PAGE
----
Volltext: Ownership as interpersonal dominance

With dominance defined as control, the hypothesis of this thesis is that ownership entails not 
only the control of resources at the physical level, but also intentional or unintentional 
motivations to control and dominate others. 
Thesis Design 
Science is essentially a rhetorical process. A claim is made and evidence is presented to 
persuade an audience of the veracity of the claim. Typically the claim is theoretical and the 
evidence empirical. The audience imposes its standards as to what constitutes a good 
argument and, thus, in large part determines the research design used. It is necessary, 
therefore, to indicate the prospective audience before detailing a research plan. 
This thesis, though within the discipline of social psychology, aspires to a wider social 
science audience than contemporary readers of experimental social psychology journals. 
Although one purpose of this work is to revive among social psychologists an interest in the 
topic of ownership, the social psychologists in mind are those who strive to relate individual 
psychology to larger socio-cultural considerations. This extends, as well, to other social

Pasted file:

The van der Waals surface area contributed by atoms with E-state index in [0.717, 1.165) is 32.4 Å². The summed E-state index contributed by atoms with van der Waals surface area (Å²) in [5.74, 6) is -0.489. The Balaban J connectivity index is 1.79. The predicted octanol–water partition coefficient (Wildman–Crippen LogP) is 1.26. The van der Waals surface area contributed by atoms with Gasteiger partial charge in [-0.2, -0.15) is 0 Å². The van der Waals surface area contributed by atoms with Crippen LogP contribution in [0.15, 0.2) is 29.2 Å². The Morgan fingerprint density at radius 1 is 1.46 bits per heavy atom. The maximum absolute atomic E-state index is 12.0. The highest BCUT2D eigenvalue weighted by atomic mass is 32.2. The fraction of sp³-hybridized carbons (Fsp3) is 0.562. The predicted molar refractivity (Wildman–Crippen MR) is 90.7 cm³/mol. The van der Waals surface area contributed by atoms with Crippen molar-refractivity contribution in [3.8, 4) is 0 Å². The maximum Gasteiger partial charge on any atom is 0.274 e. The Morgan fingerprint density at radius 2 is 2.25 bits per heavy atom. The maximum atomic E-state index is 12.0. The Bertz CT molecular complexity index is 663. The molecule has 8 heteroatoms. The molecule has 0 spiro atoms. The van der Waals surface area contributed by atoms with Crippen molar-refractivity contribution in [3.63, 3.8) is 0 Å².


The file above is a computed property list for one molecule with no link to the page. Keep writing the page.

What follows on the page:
scientists in political economy, sociology, and law who have an Interest in the interface between 
the individual and society. Other audiences being addressed by this thesis are consumer 
psychologists and perhaps eventually the general public, both of whom have very real interests 
in understanding the psychological relationships between people and their control of material 
goods and resources. 
With these audiences in mind, the preliminary work to this thesis included a 
multidisciplinary bibliography (Rudmin, Belk & Furby, 1987) and a history of the psychology of 
ownership, presented in the introduction. Consideration of these audiences also led to the 
thesis design being considerably different from that of most contemporary social psychological 
research. The design was conceived in tension between universalist science (e.g. Berry, 1979; 
1983; Rohner, 1975; 1977) on the one hand, and generative science (e.g. Gergen, 1978; 1980; 
McGuire, 1980; 1983) on the other. The former strives to establish enduring, universal, 
parsimonious principles of human social behavior; the later strives to challenge established; 
parsimonious principles of human social behavior by generating new explanations and by 
introducing qualifications and complexity. The former advocates multimethod, multicultural 
research in order to confirm the hypothesis under study; the later also advocates multimethod.
	        
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